Virtual Reality Liability

New forms of media such as virtual reality (VR) and augmented reality (AR) are increasingly popular and present novel questions of liability when an accident or personal injury occurs during their use. Virtual reality (or augmented reality) refers to the use of a computer system to change the user’s perceived environment and immerse them in an experience. The most common method of achieving virtual reality is through the use of a headset.

There are a variety of ways someone using an AR or VR headset might injure another person or themselves. The most common cause of virtual reality injury occurs when a user wearing a VR headset unintentionally walks into or hits somebody else. Usually, these injuries are the fault of the VR user, but they can also be caused by a fault in the design of the particular VR system.

Virtual reality, as we think of it, was first created in the 1950s, but it took until 2012 for consumer adoption to occur.  Over the past seven years, the VR industry had grown and is now estimated to be worth 3.3 billion dollars. Before 2012, tort lawsuits concerning VR liability were unheard of, but virtual reality-related injuries have now become a reality to which our legal system must adapt.

Virtual Reality Injuries and Liability

VR systems can cause different types of distress or injury. Some VR effects, such as a strobe effect, may cause seizures. A person may feel harassed while using a VR program. Or an augmented reality system could provide faulty directions, resulting in emotional or bodily harm. Because VR systems cause a range of injuries and because of the ways in which the injuries occur, liability is not always straightforward.

When the injury is caused by the user, any resulting lawsuit usually involves negligence liability, alleging that the user failed to perform his or her duty of care. In contrast, when the VR or AR system itself is at fault, the manufacturer may be liable under product liability theory, under the theory that the product was defective. Since manufacturer issues often revolve around the information given to the user of the system, determining liability can be difficult.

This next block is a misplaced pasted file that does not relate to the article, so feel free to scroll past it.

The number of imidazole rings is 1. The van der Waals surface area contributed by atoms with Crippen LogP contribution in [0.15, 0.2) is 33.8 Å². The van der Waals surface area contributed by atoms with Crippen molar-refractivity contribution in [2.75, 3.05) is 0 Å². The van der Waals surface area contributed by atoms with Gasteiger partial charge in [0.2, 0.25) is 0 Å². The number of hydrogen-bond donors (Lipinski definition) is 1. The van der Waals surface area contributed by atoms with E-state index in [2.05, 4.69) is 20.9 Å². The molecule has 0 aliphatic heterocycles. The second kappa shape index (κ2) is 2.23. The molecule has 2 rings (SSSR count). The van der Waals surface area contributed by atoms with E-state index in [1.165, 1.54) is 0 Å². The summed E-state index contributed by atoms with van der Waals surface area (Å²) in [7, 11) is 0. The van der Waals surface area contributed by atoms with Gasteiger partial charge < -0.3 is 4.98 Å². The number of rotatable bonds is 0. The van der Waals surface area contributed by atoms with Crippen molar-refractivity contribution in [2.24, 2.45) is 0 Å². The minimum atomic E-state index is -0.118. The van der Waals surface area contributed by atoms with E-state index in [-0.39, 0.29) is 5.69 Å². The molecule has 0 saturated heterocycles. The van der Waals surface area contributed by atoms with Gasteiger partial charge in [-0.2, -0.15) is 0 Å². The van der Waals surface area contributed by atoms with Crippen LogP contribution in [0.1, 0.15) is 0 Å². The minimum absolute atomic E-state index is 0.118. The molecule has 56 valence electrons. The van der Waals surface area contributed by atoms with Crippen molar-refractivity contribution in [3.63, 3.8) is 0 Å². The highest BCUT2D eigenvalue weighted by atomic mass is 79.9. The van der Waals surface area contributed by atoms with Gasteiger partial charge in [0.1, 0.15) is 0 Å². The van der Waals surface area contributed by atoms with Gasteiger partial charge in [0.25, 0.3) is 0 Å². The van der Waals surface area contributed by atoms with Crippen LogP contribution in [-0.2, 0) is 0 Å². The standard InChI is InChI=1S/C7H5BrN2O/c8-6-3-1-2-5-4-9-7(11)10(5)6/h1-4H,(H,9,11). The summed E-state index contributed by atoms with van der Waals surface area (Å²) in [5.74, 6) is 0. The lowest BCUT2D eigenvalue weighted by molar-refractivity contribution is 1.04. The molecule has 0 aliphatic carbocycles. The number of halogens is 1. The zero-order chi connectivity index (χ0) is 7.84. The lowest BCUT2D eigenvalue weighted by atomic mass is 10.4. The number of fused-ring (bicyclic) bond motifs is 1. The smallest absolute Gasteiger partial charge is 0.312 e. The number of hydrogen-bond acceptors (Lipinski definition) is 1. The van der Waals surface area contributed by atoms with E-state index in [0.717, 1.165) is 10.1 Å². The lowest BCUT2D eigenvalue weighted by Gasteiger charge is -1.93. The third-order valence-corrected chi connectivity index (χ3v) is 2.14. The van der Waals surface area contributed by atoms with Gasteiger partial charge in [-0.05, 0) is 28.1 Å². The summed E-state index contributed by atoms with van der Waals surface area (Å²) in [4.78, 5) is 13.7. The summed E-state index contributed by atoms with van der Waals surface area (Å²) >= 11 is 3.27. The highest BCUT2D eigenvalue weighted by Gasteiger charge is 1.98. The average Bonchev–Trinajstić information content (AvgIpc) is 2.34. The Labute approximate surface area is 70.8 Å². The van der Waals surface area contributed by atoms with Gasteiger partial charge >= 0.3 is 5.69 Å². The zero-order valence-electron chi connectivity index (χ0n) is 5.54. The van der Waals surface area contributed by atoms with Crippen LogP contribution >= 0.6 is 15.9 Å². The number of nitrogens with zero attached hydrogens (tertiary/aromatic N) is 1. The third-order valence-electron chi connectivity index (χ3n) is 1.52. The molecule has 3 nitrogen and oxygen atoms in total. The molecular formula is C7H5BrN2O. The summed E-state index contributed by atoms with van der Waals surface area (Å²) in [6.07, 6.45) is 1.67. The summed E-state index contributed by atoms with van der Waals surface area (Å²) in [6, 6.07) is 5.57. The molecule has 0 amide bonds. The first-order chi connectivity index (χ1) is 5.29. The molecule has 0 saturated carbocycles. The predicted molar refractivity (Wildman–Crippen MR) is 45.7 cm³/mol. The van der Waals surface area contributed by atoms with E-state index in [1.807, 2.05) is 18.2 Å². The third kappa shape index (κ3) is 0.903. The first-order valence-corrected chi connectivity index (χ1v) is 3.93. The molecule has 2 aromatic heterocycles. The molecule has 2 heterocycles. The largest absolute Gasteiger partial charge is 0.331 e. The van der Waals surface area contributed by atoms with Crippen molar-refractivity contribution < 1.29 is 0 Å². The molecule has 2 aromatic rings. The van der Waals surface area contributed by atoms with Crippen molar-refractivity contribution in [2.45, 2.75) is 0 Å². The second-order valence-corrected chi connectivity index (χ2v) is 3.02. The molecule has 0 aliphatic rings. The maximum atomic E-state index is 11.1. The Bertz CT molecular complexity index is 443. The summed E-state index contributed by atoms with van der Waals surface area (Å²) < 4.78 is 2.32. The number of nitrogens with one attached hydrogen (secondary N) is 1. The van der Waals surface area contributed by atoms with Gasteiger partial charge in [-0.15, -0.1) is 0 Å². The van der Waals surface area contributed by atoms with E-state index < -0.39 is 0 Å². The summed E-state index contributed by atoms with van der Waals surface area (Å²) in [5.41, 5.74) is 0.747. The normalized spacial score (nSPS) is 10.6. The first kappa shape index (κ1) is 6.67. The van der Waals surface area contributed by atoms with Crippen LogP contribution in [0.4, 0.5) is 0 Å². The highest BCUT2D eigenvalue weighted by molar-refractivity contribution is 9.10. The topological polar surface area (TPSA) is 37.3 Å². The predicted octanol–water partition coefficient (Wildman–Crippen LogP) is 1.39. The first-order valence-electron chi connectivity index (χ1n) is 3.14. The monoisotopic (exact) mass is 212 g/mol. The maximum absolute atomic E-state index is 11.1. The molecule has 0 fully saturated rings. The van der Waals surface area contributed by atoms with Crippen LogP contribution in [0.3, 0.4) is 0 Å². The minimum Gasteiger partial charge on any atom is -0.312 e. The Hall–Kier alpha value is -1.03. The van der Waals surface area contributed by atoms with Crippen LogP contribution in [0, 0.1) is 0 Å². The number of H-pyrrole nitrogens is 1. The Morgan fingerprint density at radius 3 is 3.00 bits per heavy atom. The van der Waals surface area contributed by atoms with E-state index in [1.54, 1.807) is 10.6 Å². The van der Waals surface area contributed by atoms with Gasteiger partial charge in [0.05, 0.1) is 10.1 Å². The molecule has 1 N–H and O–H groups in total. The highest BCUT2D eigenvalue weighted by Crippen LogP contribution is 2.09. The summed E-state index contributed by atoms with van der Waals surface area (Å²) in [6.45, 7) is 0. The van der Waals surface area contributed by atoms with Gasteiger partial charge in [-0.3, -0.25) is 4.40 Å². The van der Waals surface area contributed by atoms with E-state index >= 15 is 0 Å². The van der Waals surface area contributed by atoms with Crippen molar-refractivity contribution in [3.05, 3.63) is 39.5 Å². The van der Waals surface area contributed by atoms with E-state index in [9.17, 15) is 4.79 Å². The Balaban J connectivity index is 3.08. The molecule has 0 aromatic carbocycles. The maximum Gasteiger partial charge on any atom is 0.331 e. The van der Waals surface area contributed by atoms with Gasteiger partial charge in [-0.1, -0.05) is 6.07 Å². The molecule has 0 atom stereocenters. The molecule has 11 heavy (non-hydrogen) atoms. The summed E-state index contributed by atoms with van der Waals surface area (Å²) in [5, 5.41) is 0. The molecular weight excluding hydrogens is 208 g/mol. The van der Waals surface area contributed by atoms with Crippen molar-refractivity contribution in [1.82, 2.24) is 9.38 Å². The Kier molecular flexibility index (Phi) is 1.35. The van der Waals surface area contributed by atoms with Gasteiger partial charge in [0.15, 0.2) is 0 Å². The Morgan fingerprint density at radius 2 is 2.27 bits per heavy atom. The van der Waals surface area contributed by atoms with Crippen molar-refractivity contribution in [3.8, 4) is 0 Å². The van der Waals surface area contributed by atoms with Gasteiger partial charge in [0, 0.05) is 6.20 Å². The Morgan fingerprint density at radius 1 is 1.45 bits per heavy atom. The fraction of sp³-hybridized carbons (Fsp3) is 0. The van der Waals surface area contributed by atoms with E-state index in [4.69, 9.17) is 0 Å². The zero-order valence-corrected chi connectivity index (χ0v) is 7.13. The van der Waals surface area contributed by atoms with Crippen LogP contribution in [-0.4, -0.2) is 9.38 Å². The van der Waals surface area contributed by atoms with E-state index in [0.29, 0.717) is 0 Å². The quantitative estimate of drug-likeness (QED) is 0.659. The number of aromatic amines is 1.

Liability for injuries caused by improper information given to the virtual reality user depends on the type of incorrect information that is relayed to the user. When an AR or VR system gives incorrect locational directions or has another defective function, the manufacturer is likely to be held liable for the injury.

The manufacturer can also be held responsible for endangering the consumer with any system malfunctions that endanger the user’s health. VR systems have malfunctioned in the past by blinding users with a flash of light or causing seizures with strobe effects. The responsibility for malfunction injuries consistently falls on the AR or VR manufacturer.

More about Virtual Reality and Augmented Reality Liability

Determining liability for injuries stemming from the use of virtual reality and augmented reality systems presents complex factual and legal issues. After more than half a decade of repeated consumer interactions with VR technology, some rules have emerged while others are still evolving.

LawCash is a pioneering litigation financing company and provider of pre-settlement funding, settled-case funding, and surgery funding to injured plaintiffs awaiting the resolution of their cases. For those who have suffered VR or AR injury and are struggling with bills and life expenses, LawCash pre-settlement funding can help.

Learn More about Virtual Reality and Augmented Reality Liability

For an in-depth legal study of virtual reality liability issues: Law, Virtual Reality, and Augmented Reality by Mark A. Lemley & Eugene Volokh

Washington Post Overview of virtual reality and augmented reality tort lawsuits: Tort Lawsuits against VR/AR Companies when Users Physically Injure Outsiders

For a history of consumer virtual reality: A Brief History of Oculus